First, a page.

5. At least 72 injured when floor collapses inside Indonesia stock exchange.


At least 72 people have been injured when a mezzanine floor inside the Jakarta stock exchange tower collapsed, forcing a chaotic evacuation.

MetroTV footage showed the lobby strewn with debris and people being helped out of the building while others lay on the grass or steps outside the tower.

Jakarta police spokesman Argo Yuwono said 72 people were injured, adding that they were being treated in four hospitals, AAP reports.

Stock exchange general president Tito Sulistio said no one had been killed.

“I guarantee that there were no fatalities,” he said. “I helped evacuate the victims to the park and as far as I know, the worst injuries are fractures.”

National police spokesman Setyo Wasisto ruled out terrorism as a cause of Monday’s collapse. The building is part of a two-tower complex which was the target of a suicide bombing by Islamist militants in September 2000.

“There is no bomb element in the incident,” Wasisto said.


The incident occurred at noon local time when many workers were on a lunch break.

Images aired on television and circulated on social media showed a mangled metal structure that had collapsed around a Starbucks cafe near the entrance to the lobby.

Hundreds of students were visiting the stock exchange at the time of the collapse.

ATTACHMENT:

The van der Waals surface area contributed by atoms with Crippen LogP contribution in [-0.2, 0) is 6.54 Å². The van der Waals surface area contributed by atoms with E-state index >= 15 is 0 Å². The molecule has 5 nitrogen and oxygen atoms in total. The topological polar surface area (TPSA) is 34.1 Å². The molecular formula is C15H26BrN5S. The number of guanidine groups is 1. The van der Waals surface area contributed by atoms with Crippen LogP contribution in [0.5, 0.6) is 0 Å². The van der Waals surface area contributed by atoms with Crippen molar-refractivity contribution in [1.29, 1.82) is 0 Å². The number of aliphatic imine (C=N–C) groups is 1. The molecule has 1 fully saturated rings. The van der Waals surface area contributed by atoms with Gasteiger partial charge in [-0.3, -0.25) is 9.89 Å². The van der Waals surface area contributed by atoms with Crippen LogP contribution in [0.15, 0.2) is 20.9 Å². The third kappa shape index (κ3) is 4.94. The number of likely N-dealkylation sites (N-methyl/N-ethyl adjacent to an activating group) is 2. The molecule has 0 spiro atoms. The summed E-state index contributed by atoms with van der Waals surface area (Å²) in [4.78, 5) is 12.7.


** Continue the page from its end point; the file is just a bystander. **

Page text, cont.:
6. Hobart Hurricanes break through for their first win of the WBBL.

Amy Satterthwaite of the Renegades bats in the match between the Hobart Hurricanes and the Melbourne Renegades at Blundstone Arena in Hobart. Image via Getty.

The Hobart Hurricanes have broken through for their first win of the WBBL season with a nail-biting four-run triumph over the Melbourne Renegades at Blundstone Arena.


After posting 9-120, the Hurricanes held their nerve in a thriller when they denied Renegades skipper Amy Satterthwaite who needed six off the last ball of the match to tie.

Delivered by her opposite number, stand-in Hobart captain Isobel Joyce, former Hurricanes player Satterthwaite got a good piece of it as she attempted to slam it over the midwicket boundary, AAP reports.

The ball landed shy of the rope and Satterthwaite scampered two and was then run out for a fine 65 off 58 balls.

It was a fine captain's knock to get so close after 18 were needed at the beginning of the last over.

Satterthwaite held the 'Gades together after a snail-paced start and a wobble in the middle when player-of-the-match Brooke Hepburn (3-24) delivered a double-wicket maiden that sent the required run-rate soaring.

For the Hurricanes, there was relief, elation and the satisfaction of exacting swift revenge after copping a humiliating 10-wicket pounding at the hands of the Renegades - also in Hobart - on Sunday.

But it wasn't all smooth sailing after yet another batting collapse caused some concerns.

Playing her final WBBL match before leaving for Indian international duties, Veda Krishnamurthy finally found form with 40 and Stefanie Daffara contributed an attacking 28 to set the top order in motion.


A total of around 150 looked on the cards before Hobart stumbled badly, losing 7-24 including a 5-13 collapse from their last five overs.

Lea Tahuhu (3-25) inflicted much of the damage before the Hurricanes bounced back strongly with the ball and dented the fifth-placed Regenades' finals prospects.